A comprehensive characterisation of patients diagnosed with post-COVID-19 condition in Sweden 16 months after the introduction of the ICD-10 diagnosis code (U09.9): a population-based cohort study.

Bygdell M, Leach S, Lundberg L, Gyll D, Martikainen J, Santosa A, Li H, Gisslén M, Nyberg F

Int J Infect Dis - (-) - [2022-11-18; online 2022-11-18]

The objective of this study was to provide a comprehensive characterisation of patients diagnosed with post-COVID-19 condition (PCC) during the first 16 months of usage of the International Classification of Diseases revision 10 (ICD-10) diagnosis code U09.9 in Sweden. We used data from national registers and primary healthcare databases for all adult inhabitants of the two largest regions in Sweden, comprising 4.1 million inhabitants (approximately 40% of the Swedish population). We present the cumulative incidence and incidence rate of PCC overall and among subgroups and describe COVID-19 patients with or without PCC regarding sociodemographic characteristics, comorbidities, subsequent diseases, COVID-19 severity, and virus variants. Of all registered COVID-19 cases available for PCC diagnosis (n=506,107), 2.0% (n=10,196) had been diagnosed with PCC using ICD-10 code U09.9 as of 15 February 2022 in the two largest regions in Sweden. The cumulative incidence was higher among women compared to men (2.3% vs 1.6%, p<0.001). The majority of PCC cases (n=7,162, 70.2%) had not been hospitalised for COVID-19. This group was more commonly female (69.9% vs 52.9%, p<0.001), had a tertiary education (51.0% vs 44.1%, p<0.001), and was older (median age difference 5.7 years, p<0.001) compared to non-hospitalised COVID-19 patients without PCC. This characterisation furthers the understanding of patients diagnosed with PCC and could support policymakers with appropriate societal and healthcare resource allocation.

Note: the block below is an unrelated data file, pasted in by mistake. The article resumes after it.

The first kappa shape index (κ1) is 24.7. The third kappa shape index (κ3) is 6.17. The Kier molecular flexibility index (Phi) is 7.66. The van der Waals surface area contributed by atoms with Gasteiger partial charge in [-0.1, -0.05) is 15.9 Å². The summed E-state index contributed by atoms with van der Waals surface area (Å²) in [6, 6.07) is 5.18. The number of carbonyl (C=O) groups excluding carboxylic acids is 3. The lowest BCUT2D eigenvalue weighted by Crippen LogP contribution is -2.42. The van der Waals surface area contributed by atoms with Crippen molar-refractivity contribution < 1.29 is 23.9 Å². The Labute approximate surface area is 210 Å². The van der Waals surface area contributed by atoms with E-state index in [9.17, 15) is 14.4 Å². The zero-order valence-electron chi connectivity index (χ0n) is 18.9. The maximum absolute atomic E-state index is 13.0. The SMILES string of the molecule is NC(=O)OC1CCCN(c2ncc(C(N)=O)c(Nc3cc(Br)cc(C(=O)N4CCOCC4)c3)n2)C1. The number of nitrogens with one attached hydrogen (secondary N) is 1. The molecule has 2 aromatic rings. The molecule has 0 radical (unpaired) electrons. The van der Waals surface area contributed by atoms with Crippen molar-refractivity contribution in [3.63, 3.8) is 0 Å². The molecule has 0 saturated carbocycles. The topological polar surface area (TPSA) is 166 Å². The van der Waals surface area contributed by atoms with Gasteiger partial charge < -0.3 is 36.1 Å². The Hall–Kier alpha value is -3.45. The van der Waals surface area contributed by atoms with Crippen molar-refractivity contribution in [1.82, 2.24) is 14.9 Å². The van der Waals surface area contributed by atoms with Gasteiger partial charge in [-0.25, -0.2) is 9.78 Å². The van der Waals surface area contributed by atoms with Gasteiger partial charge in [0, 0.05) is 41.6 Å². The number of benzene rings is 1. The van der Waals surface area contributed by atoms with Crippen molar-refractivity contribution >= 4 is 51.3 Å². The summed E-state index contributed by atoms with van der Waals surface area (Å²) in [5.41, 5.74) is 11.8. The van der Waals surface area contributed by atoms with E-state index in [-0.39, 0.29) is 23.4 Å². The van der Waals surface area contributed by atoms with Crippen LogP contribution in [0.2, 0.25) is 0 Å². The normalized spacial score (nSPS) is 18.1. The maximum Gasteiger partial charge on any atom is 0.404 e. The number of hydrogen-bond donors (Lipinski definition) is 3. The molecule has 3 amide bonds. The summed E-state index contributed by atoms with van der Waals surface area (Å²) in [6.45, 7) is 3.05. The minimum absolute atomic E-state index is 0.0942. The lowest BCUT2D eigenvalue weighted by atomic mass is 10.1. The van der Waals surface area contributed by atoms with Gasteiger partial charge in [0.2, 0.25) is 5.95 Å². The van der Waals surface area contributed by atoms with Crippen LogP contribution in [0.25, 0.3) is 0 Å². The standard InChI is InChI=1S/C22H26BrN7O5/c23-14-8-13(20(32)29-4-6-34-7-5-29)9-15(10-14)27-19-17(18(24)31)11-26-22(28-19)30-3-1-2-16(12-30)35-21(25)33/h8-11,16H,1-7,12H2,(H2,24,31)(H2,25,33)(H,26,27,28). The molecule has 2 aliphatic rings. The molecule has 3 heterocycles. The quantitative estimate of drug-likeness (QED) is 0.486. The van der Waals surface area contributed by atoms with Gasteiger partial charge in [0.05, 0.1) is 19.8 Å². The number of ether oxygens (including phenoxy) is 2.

Category: Biochemistry

Category: Health

Funder: Hjärt-Lungfonden

Funder: KAW/SciLifeLab

Funder: VR

Research Area: Biobanks for COVID-19 research

Research Area: Call 1

Type: Journal article

PubMed 36410693

DOI 10.1016/j.ijid.2022.11.021

Crossref 10.1016/j.ijid.2022.11.021

pii: S1201-9712(22)00612-9

Publications 9.5.0